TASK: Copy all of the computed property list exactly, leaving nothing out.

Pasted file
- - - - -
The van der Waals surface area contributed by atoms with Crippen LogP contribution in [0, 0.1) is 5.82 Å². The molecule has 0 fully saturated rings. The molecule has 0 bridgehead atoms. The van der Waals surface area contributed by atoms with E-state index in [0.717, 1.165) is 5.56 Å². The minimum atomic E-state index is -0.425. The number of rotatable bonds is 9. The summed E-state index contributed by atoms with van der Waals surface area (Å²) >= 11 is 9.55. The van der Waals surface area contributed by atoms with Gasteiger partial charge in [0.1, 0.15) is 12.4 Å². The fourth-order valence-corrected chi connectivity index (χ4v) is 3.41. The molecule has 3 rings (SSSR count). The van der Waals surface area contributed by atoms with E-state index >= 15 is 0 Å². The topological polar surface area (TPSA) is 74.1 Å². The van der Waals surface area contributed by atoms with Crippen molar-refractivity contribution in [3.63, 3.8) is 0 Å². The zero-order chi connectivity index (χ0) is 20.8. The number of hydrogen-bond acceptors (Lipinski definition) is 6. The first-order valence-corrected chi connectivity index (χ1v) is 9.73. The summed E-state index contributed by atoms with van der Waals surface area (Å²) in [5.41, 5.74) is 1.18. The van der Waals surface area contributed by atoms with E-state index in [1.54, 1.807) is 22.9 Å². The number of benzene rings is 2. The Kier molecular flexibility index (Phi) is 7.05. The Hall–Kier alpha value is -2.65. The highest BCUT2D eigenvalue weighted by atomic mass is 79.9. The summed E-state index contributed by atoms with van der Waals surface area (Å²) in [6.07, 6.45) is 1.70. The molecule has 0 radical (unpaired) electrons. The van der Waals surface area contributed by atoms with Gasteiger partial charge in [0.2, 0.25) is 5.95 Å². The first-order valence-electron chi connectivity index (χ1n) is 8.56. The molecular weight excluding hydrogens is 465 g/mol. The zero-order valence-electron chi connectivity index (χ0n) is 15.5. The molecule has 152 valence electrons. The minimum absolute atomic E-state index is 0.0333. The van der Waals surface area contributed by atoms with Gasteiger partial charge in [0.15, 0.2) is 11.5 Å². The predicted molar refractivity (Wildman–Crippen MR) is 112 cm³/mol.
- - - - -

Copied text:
The van der Waals surface area contributed by atoms with Crippen LogP contribution in [0, 0.1) is 5.82 Å². The molecule has 0 fully saturated rings. The molecule has 0 bridgehead atoms. The van der Waals surface area contributed by atoms with E-state index in [0.717, 1.165) is 5.56 Å². The minimum atomic E-state index is -0.425. The number of rotatable bonds is 9. The summed E-state index contributed by atoms with van der Waals surface area (Å²) >= 11 is 9.55. The van der Waals surface area contributed by atoms with Gasteiger partial charge in [0.1, 0.15) is 12.4 Å². The fourth-order valence-corrected chi connectivity index (χ4v) is 3.41. The molecule has 3 rings (SSSR count). The van der Waals surface area contributed by atoms with E-state index >= 15 is 0 Å². The topological polar surface area (TPSA) is 74.1 Å². The van der Waals surface area contributed by atoms with Crippen molar-refractivity contribution in [3.63, 3.8) is 0 Å². The zero-order chi connectivity index (χ0) is 20.8. The number of hydrogen-bond acceptors (Lipinski definition) is 6. The first-order valence-corrected chi connectivity index (χ1v) is 9.73. The summed E-state index contributed by atoms with van der Waals surface area (Å²) in [5.41, 5.74) is 1.18. The van der Waals surface area contributed by atoms with E-state index in [1.54, 1.807) is 22.9 Å². The number of benzene rings is 2. The Kier molecular flexibility index (Phi) is 7.05. The Hall–Kier alpha value is -2.65. The highest BCUT2D eigenvalue weighted by atomic mass is 79.9. The summed E-state index contributed by atoms with van der Waals surface area (Å²) in [6.07, 6.45) is 1.70. The molecule has 0 radical (unpaired) electrons. The van der Waals surface area contributed by atoms with Gasteiger partial charge in [0.2, 0.25) is 5.95 Å². The first-order valence-electron chi connectivity index (χ1n) is 8.56. The molecular weight excluding hydrogens is 465 g/mol. The zero-order valence-electron chi connectivity index (χ0n) is 15.5. The molecule has 152 valence electrons. The minimum absolute atomic E-state index is 0.0333. The van der Waals surface area contributed by atoms with Gasteiger partial charge in [0.15, 0.2) is 11.5 Å². The predicted molar refractivity (Wildman–Crippen MR) is 112 cm³/mol.